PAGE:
Quantcast

CFIO


January 2, 2013

Chief Family Information Officer

By: Eric Cohen
top image
As a parent it is the way of the world that your child will overtake you as you age. At some point you won't be able to help them with their homework, run faster than them, lift more, and so on...and one thing I see happening earlier and earlier is our children taking on the role of CFIO "Chief Family Information Officer". Within days of receiving his first smartphone, my eleven year-old knew more about settings and capabilities than I did, even though I've had one for years.

When I decided to change the ringtones for each family member on my phone, I could have spent an hour or so trying to figure it out. Instead I went to my CFIO and was quickly directed to the most efficient way to install them. Same thing when I wanted to change the battery life display setting from a bar to a specific percentage. While this makes my life and adaptation to these new tools easier, it also imbues my children with a sense of confidence derived from contributing to the family. And now it seems my seven year-old daughter has surpassed her old man in the smart device revolution. She's too young (in our opinion) for her own phone, but she has a new iPod touch and knows her way around the device better than I do.

And it's not just about phones and devices. I'm a business professional, and as such, Powerpoint presentations are a way of life. While mine are clear and simple, my son creates presentations that "wow". His have graphics that pop, embedded videos and are timed to music and more. I now ask for his help when I need to add a feature to one of my presentations to an important client.

There's a recent video about the baby that tries to operate a magazine like an iPad, you can see it here.
https://www.youtube.com/watch?feature=player_embedded&v=aXV-yaFmQNk
As exposure to devices and computers grows, I wonder for our kids, what amazing developments and devices will there be that allow their kids to become the CFIOs of their own families. In hindsight, I can recall cell phone and iPad like devices from Star Trek, I can't imagine what the future holds.  Feel free to leave a comment below with some thoughts of what is on the horizon for them to master as CFIOs, or how your kids help you with your devices.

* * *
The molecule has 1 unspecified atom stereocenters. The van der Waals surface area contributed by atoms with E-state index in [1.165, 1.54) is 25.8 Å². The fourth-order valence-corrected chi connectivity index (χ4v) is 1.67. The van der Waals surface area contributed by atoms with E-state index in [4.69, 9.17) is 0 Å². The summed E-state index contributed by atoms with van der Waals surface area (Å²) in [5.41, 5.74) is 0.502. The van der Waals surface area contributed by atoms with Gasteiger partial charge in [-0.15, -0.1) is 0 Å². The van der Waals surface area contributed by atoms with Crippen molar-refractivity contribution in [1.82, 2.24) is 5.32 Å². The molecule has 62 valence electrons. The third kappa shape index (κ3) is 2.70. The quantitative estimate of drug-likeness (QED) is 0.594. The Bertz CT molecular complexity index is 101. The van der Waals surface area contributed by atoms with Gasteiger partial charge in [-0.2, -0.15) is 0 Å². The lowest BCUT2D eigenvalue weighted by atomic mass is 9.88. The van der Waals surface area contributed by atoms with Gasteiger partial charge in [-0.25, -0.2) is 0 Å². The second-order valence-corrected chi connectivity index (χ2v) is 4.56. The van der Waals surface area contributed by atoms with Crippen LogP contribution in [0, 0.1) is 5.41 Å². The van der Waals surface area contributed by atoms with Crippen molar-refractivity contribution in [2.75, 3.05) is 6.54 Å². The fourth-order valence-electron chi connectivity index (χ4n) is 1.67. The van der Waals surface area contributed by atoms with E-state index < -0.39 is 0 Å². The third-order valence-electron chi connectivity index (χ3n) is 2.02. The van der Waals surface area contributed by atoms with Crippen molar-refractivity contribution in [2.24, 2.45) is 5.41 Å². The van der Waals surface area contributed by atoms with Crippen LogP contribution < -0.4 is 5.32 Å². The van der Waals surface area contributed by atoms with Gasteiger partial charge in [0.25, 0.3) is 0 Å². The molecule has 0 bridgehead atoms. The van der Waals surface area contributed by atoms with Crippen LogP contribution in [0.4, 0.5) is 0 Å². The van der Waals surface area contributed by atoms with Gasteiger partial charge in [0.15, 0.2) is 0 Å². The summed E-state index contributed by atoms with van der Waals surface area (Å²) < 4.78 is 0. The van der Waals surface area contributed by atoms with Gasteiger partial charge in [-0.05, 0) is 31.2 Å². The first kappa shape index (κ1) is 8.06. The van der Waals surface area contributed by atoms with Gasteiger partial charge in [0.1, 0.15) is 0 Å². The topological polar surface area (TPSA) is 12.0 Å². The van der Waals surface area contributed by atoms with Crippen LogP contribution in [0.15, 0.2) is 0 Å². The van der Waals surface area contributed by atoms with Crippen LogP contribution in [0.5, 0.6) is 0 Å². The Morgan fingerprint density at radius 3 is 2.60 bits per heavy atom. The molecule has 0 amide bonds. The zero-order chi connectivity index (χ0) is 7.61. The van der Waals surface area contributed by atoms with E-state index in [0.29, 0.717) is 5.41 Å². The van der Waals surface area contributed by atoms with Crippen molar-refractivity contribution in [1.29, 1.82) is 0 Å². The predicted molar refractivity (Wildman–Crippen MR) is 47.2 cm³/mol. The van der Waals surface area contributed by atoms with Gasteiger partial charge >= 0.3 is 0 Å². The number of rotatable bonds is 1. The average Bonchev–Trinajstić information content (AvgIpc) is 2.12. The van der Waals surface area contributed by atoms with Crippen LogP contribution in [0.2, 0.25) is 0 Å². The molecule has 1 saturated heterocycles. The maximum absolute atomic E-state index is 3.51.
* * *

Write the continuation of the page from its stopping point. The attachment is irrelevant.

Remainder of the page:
Have your say

Comments

1) Brigett said:
That video is hysterical and so true! I found myself describing a payphone to my 9 year old the other day. And on a recent roadtrip he could not understand why he couldn't facetime his friend from the car with my "antiquated" iPhone 4 (there was no wi-fi). I definitely feel old when I remember how exciting it was when they came out with the fax machine. My kids don't even know what that is because anything can now be emailed as an attachment! I give up on trying to outsmart them!
1 year, 11 months ago
2) eric said:
I remember the first time I saw the internet! Our kids will never know a world without it...
1 year, 11 months ago
3) Kyrie said:
I have heard it said that we (parents) are digital "immigrants" but our children are digital "natives." We are the first generation of parents trying to figure out how to raise our children in an entirely digital world. What limits do we impose? What are the potential benefits and consequences of technology use among children? It's a good topic and one I hope to hear/read a lot more about (mostly on my iPad, of course!).
1 year, 11 months ago
4) eric said:
Kyrie Interesting phrasing and very accurate. That means my mom who refuses to get an iphone/smartphone and learn to text, etc is like the old woman from the "old country" who refuses to learn english even though she moved to America 10 years ago.
1 year, 11 months ago
5) Susan Barbaglia said:
I think the dependance the children have on these cell phones is very scary. They can say much more hurtful things on the cell phone then face to face with a person. I recently took my daughters cell phone away because of inappropriate things she was saying on it and now she is literally having withdrawals.
1 year, 11 months ago

More of this week's stories